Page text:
Decision pending on development’s sewer plant permit
A decision on granting the permit for the Snake Eyes Lane sewer plant at the planned Mountain Springs development in southern Morgan County won’t be made for another month or two, said Tom Aluise of the West Virginia Department of Environmental Protection (DEP).
Aluise told The Morgan Messenger last week that the completed transcripts of the March 27 public hearing had just been typed up and distributed to the members of the DEP’s Water & Waste Water Management Division.
The application by Sovereign Homes of Winchester, Va. seeks approval to construct a wastewater treatment plant to process sewage from upwards of 1,900 people in 425 homes across two proposed developments near Snake Eyes Lane.
The sewer plant would discharge 157,300 gallons of treated water per day into Sleepy Creek.
Citizens proclaimed strong opposition to the sewer plant at the March public hearing.
Sixty residents showed up for the hearing and of the 20 who spoke, only one person spoke in favor of the sewer plant and that was the person who sold the land to the developer.
Cacapon Park expansion
Community activist Charles Biggs, in a letter to Governor Earl Ray Tomblin, questioned whether the proposed sewer plant would prevent the expansion of facilities at Cacapon State Park.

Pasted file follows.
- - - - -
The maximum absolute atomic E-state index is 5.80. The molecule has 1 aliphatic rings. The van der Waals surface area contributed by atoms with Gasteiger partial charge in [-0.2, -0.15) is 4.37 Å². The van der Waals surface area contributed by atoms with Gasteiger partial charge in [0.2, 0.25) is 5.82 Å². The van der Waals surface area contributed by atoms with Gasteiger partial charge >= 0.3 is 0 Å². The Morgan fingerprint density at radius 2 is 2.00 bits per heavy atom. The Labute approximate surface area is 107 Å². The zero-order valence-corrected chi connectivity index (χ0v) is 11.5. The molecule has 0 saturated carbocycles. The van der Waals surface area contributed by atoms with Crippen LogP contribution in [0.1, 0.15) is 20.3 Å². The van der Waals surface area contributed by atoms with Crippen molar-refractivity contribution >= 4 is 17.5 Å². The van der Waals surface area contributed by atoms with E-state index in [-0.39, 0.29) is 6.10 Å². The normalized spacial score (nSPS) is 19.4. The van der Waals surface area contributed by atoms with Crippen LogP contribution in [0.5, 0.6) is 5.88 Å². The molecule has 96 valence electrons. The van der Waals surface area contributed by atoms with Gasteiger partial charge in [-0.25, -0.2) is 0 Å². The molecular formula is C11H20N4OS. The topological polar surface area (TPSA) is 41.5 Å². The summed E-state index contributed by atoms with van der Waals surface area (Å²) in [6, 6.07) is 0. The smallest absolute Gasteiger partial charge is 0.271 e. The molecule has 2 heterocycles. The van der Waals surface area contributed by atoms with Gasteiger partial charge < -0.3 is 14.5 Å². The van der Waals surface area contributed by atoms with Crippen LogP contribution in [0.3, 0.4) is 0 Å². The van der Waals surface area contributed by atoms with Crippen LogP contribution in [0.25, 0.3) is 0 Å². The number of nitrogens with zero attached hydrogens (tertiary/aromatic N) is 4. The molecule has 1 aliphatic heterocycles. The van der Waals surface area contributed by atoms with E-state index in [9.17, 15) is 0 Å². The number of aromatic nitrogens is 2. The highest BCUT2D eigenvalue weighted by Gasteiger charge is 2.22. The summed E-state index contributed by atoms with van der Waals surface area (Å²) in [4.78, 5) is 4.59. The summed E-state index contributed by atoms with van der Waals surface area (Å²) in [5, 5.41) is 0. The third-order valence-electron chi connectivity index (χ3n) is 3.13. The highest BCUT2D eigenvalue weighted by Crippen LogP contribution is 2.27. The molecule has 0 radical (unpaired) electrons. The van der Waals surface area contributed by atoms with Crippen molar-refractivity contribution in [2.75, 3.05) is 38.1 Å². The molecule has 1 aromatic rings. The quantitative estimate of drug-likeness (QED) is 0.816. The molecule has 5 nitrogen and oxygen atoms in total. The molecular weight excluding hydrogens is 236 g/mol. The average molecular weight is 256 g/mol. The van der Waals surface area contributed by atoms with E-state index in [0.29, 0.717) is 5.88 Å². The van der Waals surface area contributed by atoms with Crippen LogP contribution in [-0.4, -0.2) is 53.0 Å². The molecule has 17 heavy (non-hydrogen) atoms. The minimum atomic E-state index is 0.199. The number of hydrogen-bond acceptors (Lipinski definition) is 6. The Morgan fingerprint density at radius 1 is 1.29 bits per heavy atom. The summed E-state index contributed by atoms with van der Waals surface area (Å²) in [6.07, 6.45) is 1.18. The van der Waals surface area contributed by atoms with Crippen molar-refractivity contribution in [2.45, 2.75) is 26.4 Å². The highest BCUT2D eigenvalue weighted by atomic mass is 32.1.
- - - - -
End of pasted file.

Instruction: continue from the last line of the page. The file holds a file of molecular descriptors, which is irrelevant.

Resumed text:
In his letter, Biggs said that if the sewer plant is built, it will use up Total Daily Maximum Load (TDML) for Sleepy Creek allowed by Chesapeake Bay Initiative requirements. This could prevent the upgrade of the existing sewer system at Cacapon needed for the park’s expansion project, he said.
But Yogesh Patel, assistant director of Permits at the DEP’s Water & Waste Water Management Division, said the Snakes Eyes Lane permit, if granted, would have “no impact whatsoever on the expansion at Cacapon State Park.”
Patel explained that the park already has a sewer system that has been calculated into the daily TDML and the new technology proposed for the park expansion will actually decrease the amount of nutrients the system now discharges into the creek.
He said the proposed permit for the Snake Eyes Lane plant is just a permit for the construction of the facility.
“They will have to offset every drop of discharge from that plant,” Patel said. “There is no load granted with the permit.”
This means that in order to operate, the new plant will have to purchase offsets for its entire discharge from another district that is under its TDML requirements.
While none of this addresses the environmental impact on Sleepy Creek, that is considered during the DEP’s decision-making process.
“No permit is going to allow any single stream to exceed its daily maximum load,” Aluise said.